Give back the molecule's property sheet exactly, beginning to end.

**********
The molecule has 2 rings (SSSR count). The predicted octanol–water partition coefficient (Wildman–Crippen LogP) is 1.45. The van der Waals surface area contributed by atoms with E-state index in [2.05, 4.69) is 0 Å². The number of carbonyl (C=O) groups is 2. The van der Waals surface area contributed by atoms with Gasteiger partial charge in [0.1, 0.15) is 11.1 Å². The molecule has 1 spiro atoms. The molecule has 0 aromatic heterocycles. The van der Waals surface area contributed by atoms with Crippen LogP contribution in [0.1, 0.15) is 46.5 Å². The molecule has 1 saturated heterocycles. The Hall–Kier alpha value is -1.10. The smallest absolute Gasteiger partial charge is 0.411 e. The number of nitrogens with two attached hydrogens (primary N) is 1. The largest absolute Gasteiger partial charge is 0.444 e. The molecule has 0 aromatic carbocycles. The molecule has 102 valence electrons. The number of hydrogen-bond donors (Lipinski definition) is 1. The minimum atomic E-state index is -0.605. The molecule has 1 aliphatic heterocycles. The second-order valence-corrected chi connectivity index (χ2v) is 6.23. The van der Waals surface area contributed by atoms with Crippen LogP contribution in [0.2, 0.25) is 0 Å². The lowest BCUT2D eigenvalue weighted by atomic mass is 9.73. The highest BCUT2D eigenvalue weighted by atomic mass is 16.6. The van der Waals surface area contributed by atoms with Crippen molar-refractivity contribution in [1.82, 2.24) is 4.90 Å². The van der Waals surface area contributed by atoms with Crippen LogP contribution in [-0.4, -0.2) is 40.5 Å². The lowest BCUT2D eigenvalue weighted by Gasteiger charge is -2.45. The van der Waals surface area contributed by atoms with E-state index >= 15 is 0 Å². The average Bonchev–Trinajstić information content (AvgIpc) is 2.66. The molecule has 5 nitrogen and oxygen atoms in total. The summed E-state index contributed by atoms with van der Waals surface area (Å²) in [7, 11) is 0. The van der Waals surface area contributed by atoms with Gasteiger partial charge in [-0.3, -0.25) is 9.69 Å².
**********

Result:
The molecule has 2 rings (SSSR count). The predicted octanol–water partition coefficient (Wildman–Crippen LogP) is 1.45. The van der Waals surface area contributed by atoms with E-state index in [2.05, 4.69) is 0 Å². The number of carbonyl (C=O) groups is 2. The van der Waals surface area contributed by atoms with Gasteiger partial charge in [0.1, 0.15) is 11.1 Å². The molecule has 1 spiro atoms. The molecule has 0 aromatic heterocycles. The van der Waals surface area contributed by atoms with Crippen LogP contribution in [0.1, 0.15) is 46.5 Å². The molecule has 1 saturated heterocycles. The Hall–Kier alpha value is -1.10. The smallest absolute Gasteiger partial charge is 0.411 e. The number of nitrogens with two attached hydrogens (primary N) is 1. The largest absolute Gasteiger partial charge is 0.444 e. The molecule has 0 aromatic carbocycles. The molecule has 102 valence electrons. The number of hydrogen-bond donors (Lipinski definition) is 1. The minimum atomic E-state index is -0.605. The molecule has 1 aliphatic heterocycles. The second-order valence-corrected chi connectivity index (χ2v) is 6.23. The van der Waals surface area contributed by atoms with Crippen LogP contribution in [0.2, 0.25) is 0 Å². The lowest BCUT2D eigenvalue weighted by atomic mass is 9.73. The highest BCUT2D eigenvalue weighted by atomic mass is 16.6. The van der Waals surface area contributed by atoms with Crippen molar-refractivity contribution in [1.82, 2.24) is 4.90 Å². The van der Waals surface area contributed by atoms with Crippen LogP contribution in [-0.4, -0.2) is 40.5 Å². The lowest BCUT2D eigenvalue weighted by Gasteiger charge is -2.45. The van der Waals surface area contributed by atoms with E-state index >= 15 is 0 Å². The average Bonchev–Trinajstić information content (AvgIpc) is 2.66. The molecule has 5 nitrogen and oxygen atoms in total. The summed E-state index contributed by atoms with van der Waals surface area (Å²) in [7, 11) is 0. The van der Waals surface area contributed by atoms with Gasteiger partial charge in [-0.3, -0.25) is 9.69 Å².